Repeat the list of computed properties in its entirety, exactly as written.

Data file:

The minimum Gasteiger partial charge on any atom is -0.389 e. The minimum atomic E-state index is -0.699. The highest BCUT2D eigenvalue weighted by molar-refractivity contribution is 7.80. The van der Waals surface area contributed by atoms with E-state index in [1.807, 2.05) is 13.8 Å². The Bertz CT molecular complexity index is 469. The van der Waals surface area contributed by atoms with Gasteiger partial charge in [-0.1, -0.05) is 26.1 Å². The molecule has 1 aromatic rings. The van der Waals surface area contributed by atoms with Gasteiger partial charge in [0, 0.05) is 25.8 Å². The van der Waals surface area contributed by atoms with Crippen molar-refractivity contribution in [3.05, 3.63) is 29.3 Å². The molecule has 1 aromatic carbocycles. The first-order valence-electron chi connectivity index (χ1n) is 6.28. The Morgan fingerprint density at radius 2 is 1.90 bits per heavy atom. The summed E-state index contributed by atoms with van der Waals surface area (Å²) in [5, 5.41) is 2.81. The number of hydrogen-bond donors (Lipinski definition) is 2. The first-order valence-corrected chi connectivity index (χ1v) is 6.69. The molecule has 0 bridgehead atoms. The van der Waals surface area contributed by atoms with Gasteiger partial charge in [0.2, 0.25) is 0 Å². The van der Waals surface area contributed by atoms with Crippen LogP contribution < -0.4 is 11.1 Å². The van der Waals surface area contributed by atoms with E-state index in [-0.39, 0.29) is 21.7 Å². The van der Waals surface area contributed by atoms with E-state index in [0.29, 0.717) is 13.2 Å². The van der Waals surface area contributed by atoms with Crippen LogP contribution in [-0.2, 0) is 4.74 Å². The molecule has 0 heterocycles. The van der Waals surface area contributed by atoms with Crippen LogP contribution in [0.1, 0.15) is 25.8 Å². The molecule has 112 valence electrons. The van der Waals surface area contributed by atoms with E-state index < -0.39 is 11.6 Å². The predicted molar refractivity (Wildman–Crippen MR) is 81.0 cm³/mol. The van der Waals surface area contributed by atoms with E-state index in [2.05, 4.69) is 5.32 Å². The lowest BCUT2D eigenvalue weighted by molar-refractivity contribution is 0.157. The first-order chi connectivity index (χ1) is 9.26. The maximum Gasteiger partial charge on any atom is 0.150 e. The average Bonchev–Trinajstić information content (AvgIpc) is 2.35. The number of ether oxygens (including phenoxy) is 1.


The minimum Gasteiger partial charge on any atom is -0.389 e. The minimum atomic E-state index is -0.699. The highest BCUT2D eigenvalue weighted by molar-refractivity contribution is 7.80. The van der Waals surface area contributed by atoms with E-state index in [1.807, 2.05) is 13.8 Å². The Bertz CT molecular complexity index is 469. The van der Waals surface area contributed by atoms with Gasteiger partial charge in [-0.1, -0.05) is 26.1 Å². The molecule has 1 aromatic rings. The van der Waals surface area contributed by atoms with Gasteiger partial charge in [0, 0.05) is 25.8 Å². The van der Waals surface area contributed by atoms with Crippen molar-refractivity contribution in [3.05, 3.63) is 29.3 Å². The molecule has 1 aromatic carbocycles. The first-order valence-electron chi connectivity index (χ1n) is 6.28. The Morgan fingerprint density at radius 2 is 1.90 bits per heavy atom. The summed E-state index contributed by atoms with van der Waals surface area (Å²) in [5, 5.41) is 2.81. The number of hydrogen-bond donors (Lipinski definition) is 2. The first-order valence-corrected chi connectivity index (χ1v) is 6.69. The molecule has 0 bridgehead atoms. The van der Waals surface area contributed by atoms with Gasteiger partial charge in [0.2, 0.25) is 0 Å². The van der Waals surface area contributed by atoms with Crippen LogP contribution < -0.4 is 11.1 Å². The van der Waals surface area contributed by atoms with E-state index in [-0.39, 0.29) is 21.7 Å². The van der Waals surface area contributed by atoms with E-state index in [0.29, 0.717) is 13.2 Å². The van der Waals surface area contributed by atoms with Crippen LogP contribution in [-0.2, 0) is 4.74 Å². The molecule has 0 heterocycles. The van der Waals surface area contributed by atoms with Crippen LogP contribution in [0.1, 0.15) is 25.8 Å². The molecule has 112 valence electrons. The van der Waals surface area contributed by atoms with E-state index < -0.39 is 11.6 Å². The predicted molar refractivity (Wildman–Crippen MR) is 81.0 cm³/mol. The van der Waals surface area contributed by atoms with E-state index in [2.05, 4.69) is 5.32 Å². The lowest BCUT2D eigenvalue weighted by molar-refractivity contribution is 0.157. The first-order chi connectivity index (χ1) is 9.26. The maximum Gasteiger partial charge on any atom is 0.150 e. The average Bonchev–Trinajstić information content (AvgIpc) is 2.35. The number of ether oxygens (including phenoxy) is 1.